The footage that made Lewis a part of history, from the 1965 march in Alabama, is of course a big part of the film. Knocked to the ground and beaten with a nightstick by a police officer for crossing the Edmund Pettus Bridge in Selma as part of a civil rights march, Lewis thought he was going to die that day.
Invited into the movement after writing a letter to the Rev. Martin Luther King Jr. who dubbed him the “boy from Troy” (Alabama), Lewis participated in Freedom Rides. He was leader of the Student Nonviolent Coordinating Committee and spoke from the stage during the historic March on Washington, after elders edited the young firebrand's speech to tone it down.
That was all before a 33-year career in Congress that ended with his death in July at age 80.
“John Lewis was really a singular figure in politics,” said Dawn Porter, the film's director. “He was a person who was able to live his values. There was no doubt where he stood on issues. But where possible, he crossed the aisle” to reach common ground.
Lewis said he was arrested some 45 times, all for getting into what he called “good trouble,” raising a ruckus for a righteous cause.
Yet he appeared never to be overcome by cynicism.
“He had a mystique,” said Alexander, an actor and activist who campaigned with Lewis for Hillary Clinton four years ago. “But when it came down to it, he was a very sweet man.”
Alexander was working on her own documentary about Lewis before Entelis encouraged her to join forces with Porter, the type of Hollywood arrangement that often doesn't work but did in this case.
Their film has some memorable touches. Lewis told the story about how he practiced preaching in front of his family's chickens while growing up so often that cameras caught some congressional staff members silently mouthing the words as he spoke.
A staff member answered, “tedious,” when asked what it was like to walk through an airport with Lewis, who was frequently stopped by admirers. Another congressman, the late Elijah Cummings, said that “I've had a lot of pictures taken where people think that I'm John Lewis.”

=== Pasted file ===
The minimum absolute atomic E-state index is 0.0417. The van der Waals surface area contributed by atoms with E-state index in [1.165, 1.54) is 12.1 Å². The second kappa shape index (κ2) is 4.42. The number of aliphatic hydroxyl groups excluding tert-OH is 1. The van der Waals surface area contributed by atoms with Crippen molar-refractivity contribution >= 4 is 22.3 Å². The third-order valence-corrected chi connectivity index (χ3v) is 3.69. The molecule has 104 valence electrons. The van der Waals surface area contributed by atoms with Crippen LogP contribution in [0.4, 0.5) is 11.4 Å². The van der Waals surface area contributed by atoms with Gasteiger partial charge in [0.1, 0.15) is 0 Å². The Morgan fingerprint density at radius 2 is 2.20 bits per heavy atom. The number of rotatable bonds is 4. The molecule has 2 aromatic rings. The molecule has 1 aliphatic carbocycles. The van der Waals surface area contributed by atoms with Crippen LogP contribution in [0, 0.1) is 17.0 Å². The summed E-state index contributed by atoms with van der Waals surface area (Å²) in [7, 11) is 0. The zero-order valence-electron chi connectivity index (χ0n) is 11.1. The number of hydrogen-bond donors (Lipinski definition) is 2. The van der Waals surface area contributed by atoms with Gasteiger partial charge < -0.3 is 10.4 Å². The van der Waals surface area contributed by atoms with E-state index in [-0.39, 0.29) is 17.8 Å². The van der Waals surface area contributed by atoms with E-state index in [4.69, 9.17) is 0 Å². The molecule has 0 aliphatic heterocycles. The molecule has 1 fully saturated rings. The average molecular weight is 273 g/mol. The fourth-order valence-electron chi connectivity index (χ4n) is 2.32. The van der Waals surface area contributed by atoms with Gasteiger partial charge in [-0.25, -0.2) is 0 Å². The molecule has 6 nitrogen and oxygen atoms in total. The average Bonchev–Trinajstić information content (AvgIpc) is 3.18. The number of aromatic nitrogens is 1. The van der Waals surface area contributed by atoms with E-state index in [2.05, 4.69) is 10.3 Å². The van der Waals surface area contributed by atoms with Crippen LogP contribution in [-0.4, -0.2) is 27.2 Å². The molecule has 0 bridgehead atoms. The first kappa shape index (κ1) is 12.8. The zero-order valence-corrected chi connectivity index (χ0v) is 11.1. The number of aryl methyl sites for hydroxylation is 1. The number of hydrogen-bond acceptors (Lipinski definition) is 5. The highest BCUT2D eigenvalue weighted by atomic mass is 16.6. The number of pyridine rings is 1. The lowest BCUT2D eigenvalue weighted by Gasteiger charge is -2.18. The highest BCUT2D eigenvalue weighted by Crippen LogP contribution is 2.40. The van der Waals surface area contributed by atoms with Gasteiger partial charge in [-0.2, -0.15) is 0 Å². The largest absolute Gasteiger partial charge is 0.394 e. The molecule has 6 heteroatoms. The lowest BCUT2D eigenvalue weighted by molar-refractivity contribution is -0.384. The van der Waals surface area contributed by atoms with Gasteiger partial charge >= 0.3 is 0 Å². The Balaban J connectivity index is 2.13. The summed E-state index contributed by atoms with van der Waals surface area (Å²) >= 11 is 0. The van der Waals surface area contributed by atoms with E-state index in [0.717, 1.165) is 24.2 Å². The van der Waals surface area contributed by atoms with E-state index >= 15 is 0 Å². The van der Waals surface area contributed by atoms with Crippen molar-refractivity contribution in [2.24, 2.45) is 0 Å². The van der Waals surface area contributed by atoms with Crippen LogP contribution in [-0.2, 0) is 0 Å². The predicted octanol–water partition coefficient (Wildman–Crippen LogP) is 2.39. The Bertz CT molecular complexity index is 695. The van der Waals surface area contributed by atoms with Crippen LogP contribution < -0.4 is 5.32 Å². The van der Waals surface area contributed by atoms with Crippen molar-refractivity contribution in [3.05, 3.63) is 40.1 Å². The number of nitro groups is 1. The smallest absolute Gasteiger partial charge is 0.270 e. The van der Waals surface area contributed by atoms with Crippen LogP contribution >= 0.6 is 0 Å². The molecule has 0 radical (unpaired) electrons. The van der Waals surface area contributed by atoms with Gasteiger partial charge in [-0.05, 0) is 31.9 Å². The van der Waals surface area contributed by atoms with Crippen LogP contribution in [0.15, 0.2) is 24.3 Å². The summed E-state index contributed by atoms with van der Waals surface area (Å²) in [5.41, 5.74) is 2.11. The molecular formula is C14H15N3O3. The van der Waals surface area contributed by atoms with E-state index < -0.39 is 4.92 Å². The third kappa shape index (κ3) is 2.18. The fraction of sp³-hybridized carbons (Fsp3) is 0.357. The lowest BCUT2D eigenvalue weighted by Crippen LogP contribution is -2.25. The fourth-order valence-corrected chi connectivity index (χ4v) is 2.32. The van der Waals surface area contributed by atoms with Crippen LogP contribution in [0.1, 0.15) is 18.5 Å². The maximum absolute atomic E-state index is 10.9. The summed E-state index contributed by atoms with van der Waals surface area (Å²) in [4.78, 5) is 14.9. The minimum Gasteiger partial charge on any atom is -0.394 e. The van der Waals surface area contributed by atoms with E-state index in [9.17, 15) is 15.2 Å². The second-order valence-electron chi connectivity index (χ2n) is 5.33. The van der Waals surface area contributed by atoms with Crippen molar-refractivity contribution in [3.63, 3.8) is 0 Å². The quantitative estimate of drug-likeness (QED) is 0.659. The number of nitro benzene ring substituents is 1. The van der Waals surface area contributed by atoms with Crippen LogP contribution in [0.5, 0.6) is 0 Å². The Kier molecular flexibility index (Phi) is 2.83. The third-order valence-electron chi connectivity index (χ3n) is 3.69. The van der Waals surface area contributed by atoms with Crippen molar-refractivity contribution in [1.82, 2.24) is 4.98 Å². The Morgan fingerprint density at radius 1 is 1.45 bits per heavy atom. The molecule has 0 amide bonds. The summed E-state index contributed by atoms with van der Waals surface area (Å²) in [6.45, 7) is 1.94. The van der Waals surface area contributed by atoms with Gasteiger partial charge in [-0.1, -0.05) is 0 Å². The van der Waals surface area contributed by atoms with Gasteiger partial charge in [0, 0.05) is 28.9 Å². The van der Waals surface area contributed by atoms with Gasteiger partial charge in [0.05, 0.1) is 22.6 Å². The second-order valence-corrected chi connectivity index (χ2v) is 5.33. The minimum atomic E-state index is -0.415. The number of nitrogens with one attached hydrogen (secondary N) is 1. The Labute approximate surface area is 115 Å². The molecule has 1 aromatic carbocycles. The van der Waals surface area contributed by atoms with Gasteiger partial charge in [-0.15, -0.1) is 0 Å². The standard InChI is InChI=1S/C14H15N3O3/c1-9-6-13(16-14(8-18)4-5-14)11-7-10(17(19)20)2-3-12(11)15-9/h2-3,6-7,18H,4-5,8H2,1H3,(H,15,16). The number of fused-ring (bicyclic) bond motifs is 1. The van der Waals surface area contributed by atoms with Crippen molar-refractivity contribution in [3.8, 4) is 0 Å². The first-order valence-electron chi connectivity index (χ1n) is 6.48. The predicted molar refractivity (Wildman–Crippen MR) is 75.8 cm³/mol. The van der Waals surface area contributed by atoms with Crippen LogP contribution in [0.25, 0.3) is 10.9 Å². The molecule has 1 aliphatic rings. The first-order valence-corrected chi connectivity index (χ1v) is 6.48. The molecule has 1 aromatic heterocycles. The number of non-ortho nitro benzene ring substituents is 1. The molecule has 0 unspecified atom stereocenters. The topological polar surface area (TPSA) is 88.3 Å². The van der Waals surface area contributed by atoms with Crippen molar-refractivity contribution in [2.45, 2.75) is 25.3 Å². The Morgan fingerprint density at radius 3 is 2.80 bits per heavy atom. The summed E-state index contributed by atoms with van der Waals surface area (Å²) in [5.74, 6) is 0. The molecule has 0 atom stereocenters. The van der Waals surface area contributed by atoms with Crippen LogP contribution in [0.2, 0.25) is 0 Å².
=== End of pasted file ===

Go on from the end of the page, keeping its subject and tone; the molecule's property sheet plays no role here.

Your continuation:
Lewis treasured a program from the inaugural of Barack Obama, who signed it and wrote that his election as the first Black president “was because of you, John.” Four years later when Obama was re-elected, he said “it's still because of you.”
With the film's general admiring tone, it was a jolt to hear one example of Lewis playing hardball in a questionable way. He beat his good friend Julian Bond in a 1986 primary for Congress after publicly challenging him to take a drug test.
Porter finished the film late last fall, just before learning that Lewis had been diagnosed with pancreatic cancer.
She decided not to update her work with the news, in part because she didn't want to disrupt a powerful closing scene. Porter, a California resident, flew to Washington in February to screen the film for her subject, calling it her "best Valentine's Day ever.”
CNN also had to consider whether Lewis' illness would change its public release plans for the film. Ultimately, it didn't.
“As tragic as that was, we felt relieved that we had captured what we had set out to do,” Entelis said. “It was a matter of figuring out what to do that was appropriate and tasteful.”
While “John Lewis: Good Trouble” didn't have nearly the exposure in theaters as “RBG” — the coronavirus pandemic guaranteed that — Entelis believes the time is right for people to see it on television. It offers a deeper dive into Lewis' life for people who became intrigued about his story around the time he died.
“There can't be a film that we can show at this particular moment in time that would be more relevant to what people are talking about in the world,” she said. “We think our audience will be very hungry for this film.”